ADHB management declined to name the New Zealand celebrities involved in their case, or how often patients’ EMR privacy was compromised. But health officials there were quick to point out that, although the EMR system makes this confidential information more accessible to healthcare workers increasing the potential for misuse, it also makes a breach easy to trace. ADHB management performed electronic audits of the system’s access records to identify which of its clinicians were responsible, saying such tracking would not have been possible in the days of paper-based medical records.
Click here, to learn more about ADHB.
The U.S. Department of Health and Human Services (HHS) is sponsoring a research project to determine whether the healthcare IT industry is sufficiently staffed to support the heralded implementation of the Nationwide Health Information Network (NHIN). The study is the first sobering assessment of workforce requirements for the developing electronic health records (EHR) infrastructure and includes quantifiable estimates for the numbers of trained specialists needed. The project included four focus groups, five site visits (two to regional health information organizations, one to an institutional EHR and two to physician office EHRs) and discussions with healthcare IT vendors. The data gathered supports the serious concerns about the potential shortage of trained healthcare IT personnel that was expressed in “Building the Workforce for Health Information Transformation,” the recent expert consensus report from the American Medical Informatics Association and the American Health Information Management Association.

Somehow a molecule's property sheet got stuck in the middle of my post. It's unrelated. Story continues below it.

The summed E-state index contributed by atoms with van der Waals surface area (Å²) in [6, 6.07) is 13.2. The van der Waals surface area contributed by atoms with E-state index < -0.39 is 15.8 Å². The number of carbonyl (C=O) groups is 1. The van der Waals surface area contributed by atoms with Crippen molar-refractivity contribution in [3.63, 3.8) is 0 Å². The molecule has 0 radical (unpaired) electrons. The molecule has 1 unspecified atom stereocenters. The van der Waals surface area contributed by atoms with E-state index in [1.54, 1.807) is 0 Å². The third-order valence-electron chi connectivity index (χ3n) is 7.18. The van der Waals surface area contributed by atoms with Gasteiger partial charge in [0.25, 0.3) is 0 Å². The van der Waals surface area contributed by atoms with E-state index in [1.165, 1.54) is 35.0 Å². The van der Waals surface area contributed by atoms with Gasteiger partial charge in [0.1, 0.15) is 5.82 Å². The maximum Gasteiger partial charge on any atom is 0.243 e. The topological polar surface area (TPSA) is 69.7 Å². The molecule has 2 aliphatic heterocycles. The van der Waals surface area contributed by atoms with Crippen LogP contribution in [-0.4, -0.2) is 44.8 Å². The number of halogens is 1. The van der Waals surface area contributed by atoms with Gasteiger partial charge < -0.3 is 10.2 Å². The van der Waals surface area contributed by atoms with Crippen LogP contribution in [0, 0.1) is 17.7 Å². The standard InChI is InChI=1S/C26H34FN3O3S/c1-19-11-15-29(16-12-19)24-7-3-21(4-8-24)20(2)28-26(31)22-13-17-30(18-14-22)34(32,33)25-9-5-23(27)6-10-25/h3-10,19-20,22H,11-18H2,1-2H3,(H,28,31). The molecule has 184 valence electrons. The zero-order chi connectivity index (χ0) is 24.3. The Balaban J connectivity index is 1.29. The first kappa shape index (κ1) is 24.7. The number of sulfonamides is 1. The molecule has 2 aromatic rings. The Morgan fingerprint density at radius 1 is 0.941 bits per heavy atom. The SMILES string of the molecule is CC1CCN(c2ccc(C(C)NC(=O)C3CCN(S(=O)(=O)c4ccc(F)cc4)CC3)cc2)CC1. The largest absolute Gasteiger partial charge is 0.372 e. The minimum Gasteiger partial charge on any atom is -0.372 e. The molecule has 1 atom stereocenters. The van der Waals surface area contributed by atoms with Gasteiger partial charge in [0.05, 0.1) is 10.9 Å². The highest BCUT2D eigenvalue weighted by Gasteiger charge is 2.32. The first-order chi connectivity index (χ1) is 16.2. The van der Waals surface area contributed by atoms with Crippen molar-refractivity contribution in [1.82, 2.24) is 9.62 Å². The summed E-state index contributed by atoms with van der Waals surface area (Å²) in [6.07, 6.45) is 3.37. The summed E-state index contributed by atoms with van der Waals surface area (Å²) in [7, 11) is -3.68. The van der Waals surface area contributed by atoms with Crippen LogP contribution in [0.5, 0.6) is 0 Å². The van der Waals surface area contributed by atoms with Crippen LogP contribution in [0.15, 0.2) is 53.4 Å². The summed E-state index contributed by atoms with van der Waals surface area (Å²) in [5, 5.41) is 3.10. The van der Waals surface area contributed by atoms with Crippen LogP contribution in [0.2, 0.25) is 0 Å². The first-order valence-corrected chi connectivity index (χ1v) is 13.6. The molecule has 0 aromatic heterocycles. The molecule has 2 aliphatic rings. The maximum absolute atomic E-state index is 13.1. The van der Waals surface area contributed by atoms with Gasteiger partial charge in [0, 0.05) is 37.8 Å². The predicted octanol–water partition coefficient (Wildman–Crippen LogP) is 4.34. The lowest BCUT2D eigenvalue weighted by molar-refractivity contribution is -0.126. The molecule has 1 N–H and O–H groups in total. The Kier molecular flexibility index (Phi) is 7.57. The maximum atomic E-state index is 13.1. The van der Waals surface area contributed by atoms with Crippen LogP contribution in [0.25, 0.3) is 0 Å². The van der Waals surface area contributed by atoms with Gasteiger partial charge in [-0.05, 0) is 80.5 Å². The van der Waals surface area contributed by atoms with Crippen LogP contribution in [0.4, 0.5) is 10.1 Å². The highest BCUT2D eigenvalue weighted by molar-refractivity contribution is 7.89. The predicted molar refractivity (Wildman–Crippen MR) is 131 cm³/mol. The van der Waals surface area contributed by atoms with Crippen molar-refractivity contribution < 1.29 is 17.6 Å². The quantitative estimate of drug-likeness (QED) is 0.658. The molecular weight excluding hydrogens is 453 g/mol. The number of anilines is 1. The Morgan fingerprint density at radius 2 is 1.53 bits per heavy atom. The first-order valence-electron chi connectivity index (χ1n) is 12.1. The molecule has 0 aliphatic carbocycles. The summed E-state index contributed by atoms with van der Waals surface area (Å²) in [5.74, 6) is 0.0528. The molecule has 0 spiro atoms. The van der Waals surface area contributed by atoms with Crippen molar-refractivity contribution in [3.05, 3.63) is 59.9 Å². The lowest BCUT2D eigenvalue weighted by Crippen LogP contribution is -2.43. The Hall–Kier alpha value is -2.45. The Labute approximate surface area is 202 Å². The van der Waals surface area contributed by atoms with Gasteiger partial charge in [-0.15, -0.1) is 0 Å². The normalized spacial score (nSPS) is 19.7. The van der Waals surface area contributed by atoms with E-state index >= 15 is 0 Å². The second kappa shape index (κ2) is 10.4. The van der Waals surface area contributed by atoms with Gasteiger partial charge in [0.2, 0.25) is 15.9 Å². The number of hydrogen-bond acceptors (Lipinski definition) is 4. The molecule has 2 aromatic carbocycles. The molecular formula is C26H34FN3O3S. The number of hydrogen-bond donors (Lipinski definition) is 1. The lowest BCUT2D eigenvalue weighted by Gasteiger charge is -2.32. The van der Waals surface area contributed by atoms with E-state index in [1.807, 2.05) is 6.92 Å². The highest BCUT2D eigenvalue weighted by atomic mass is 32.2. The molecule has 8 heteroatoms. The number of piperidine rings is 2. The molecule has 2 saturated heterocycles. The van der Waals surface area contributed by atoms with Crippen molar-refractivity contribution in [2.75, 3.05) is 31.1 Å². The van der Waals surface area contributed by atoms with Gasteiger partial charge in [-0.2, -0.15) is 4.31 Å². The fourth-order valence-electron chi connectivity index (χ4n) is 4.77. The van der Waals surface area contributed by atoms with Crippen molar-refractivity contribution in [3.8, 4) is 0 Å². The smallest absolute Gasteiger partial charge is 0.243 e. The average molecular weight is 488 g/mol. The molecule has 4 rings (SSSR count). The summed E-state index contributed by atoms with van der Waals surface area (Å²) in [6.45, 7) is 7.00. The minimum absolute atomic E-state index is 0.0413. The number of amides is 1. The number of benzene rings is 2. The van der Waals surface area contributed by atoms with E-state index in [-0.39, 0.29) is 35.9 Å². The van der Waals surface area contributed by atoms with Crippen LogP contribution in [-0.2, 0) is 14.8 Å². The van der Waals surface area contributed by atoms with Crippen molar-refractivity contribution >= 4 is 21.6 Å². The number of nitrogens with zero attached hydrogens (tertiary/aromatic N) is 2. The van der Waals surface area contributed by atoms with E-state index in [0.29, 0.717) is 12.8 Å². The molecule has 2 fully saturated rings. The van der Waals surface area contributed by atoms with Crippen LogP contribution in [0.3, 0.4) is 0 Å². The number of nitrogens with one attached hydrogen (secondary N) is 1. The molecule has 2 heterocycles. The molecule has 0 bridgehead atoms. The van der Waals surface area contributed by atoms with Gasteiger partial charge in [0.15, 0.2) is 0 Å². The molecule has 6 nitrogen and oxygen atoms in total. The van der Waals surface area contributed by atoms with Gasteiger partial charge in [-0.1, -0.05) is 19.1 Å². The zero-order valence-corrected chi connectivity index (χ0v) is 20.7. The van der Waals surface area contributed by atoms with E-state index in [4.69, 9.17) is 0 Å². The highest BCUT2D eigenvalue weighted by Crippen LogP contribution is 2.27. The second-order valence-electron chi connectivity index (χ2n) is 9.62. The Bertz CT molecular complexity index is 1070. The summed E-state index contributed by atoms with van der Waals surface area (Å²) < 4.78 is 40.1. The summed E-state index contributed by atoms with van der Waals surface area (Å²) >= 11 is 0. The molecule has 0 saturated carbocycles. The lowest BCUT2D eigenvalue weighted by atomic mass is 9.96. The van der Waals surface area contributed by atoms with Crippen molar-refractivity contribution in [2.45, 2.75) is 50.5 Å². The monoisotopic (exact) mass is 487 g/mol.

The research project targeted three distinct categories of EHR activities in order to estimate workforce requirements: EHRs in physician offices; EHRs in hospitals and other healthcare institutions; and, the health information infrastructure required in communities to link the various sources of records. Assuming a 5-year rollout for the NHIN, the study concludes approximately 7,600 specialists will be needed to install EHRs for the 400,000 practicing physicians who do not currently have EHRs. For the 4,000 hospitals that need to install an EHR, an estimated 28,600 specialists will be needed. The research project also estimated an additional 420 personnel are required to build the health information infrastructure systems within communities throughout the nation to interconnect these disparate EHR systems. The HHS Office of the Assistant Secretary for Planning and Evaluation presented a summary of the research project results to the American Health Information Community EHR Workgroup in late September.
To learn more about the NHIN Workforce Study, the final report is available here along with the executive summary.